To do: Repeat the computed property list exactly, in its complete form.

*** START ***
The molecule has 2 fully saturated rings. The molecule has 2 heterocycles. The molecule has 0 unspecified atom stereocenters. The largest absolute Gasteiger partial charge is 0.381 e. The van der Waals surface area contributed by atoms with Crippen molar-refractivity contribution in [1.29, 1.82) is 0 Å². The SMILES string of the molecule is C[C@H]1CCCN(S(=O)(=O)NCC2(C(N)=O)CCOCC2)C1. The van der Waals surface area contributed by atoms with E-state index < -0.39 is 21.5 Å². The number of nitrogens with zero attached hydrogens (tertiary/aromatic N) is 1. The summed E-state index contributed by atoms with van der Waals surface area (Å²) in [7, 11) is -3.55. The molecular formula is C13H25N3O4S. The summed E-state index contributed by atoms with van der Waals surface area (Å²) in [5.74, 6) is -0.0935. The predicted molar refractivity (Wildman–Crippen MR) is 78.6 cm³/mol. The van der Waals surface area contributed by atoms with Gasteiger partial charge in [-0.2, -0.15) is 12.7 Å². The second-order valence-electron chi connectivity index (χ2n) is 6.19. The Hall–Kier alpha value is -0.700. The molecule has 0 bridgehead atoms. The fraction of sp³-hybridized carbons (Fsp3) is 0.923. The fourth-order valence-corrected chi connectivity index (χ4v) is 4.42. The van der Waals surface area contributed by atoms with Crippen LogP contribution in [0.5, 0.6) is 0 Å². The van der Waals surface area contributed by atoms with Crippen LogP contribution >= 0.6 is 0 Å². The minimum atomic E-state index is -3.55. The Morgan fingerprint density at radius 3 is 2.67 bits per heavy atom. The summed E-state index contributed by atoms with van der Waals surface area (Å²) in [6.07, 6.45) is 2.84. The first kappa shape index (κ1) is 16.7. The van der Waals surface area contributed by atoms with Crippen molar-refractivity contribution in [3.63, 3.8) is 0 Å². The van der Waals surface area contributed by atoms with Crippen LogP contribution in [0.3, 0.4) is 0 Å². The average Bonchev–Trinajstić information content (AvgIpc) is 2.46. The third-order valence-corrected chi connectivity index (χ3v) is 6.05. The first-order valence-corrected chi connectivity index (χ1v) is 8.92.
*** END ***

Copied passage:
The molecule has 2 fully saturated rings. The molecule has 2 heterocycles. The molecule has 0 unspecified atom stereocenters. The largest absolute Gasteiger partial charge is 0.381 e. The van der Waals surface area contributed by atoms with Crippen molar-refractivity contribution in [1.29, 1.82) is 0 Å². The SMILES string of the molecule is C[C@H]1CCCN(S(=O)(=O)NCC2(C(N)=O)CCOCC2)C1. The van der Waals surface area contributed by atoms with E-state index < -0.39 is 21.5 Å². The number of nitrogens with zero attached hydrogens (tertiary/aromatic N) is 1. The summed E-state index contributed by atoms with van der Waals surface area (Å²) in [7, 11) is -3.55. The molecular formula is C13H25N3O4S. The summed E-state index contributed by atoms with van der Waals surface area (Å²) in [5.74, 6) is -0.0935. The predicted molar refractivity (Wildman–Crippen MR) is 78.6 cm³/mol. The van der Waals surface area contributed by atoms with Gasteiger partial charge in [-0.2, -0.15) is 12.7 Å². The second-order valence-electron chi connectivity index (χ2n) is 6.19. The Hall–Kier alpha value is -0.700. The molecule has 0 bridgehead atoms. The fraction of sp³-hybridized carbons (Fsp3) is 0.923. The fourth-order valence-corrected chi connectivity index (χ4v) is 4.42. The van der Waals surface area contributed by atoms with Crippen LogP contribution in [0.5, 0.6) is 0 Å². The van der Waals surface area contributed by atoms with Crippen LogP contribution >= 0.6 is 0 Å². The minimum atomic E-state index is -3.55. The Morgan fingerprint density at radius 3 is 2.67 bits per heavy atom. The summed E-state index contributed by atoms with van der Waals surface area (Å²) in [6.07, 6.45) is 2.84. The first kappa shape index (κ1) is 16.7. The van der Waals surface area contributed by atoms with Crippen molar-refractivity contribution in [3.63, 3.8) is 0 Å². The van der Waals surface area contributed by atoms with Crippen LogP contribution in [0.3, 0.4) is 0 Å². The average Bonchev–Trinajstić information content (AvgIpc) is 2.46. The third-order valence-corrected chi connectivity index (χ3v) is 6.05. The first-order valence-corrected chi connectivity index (χ1v) is 8.92.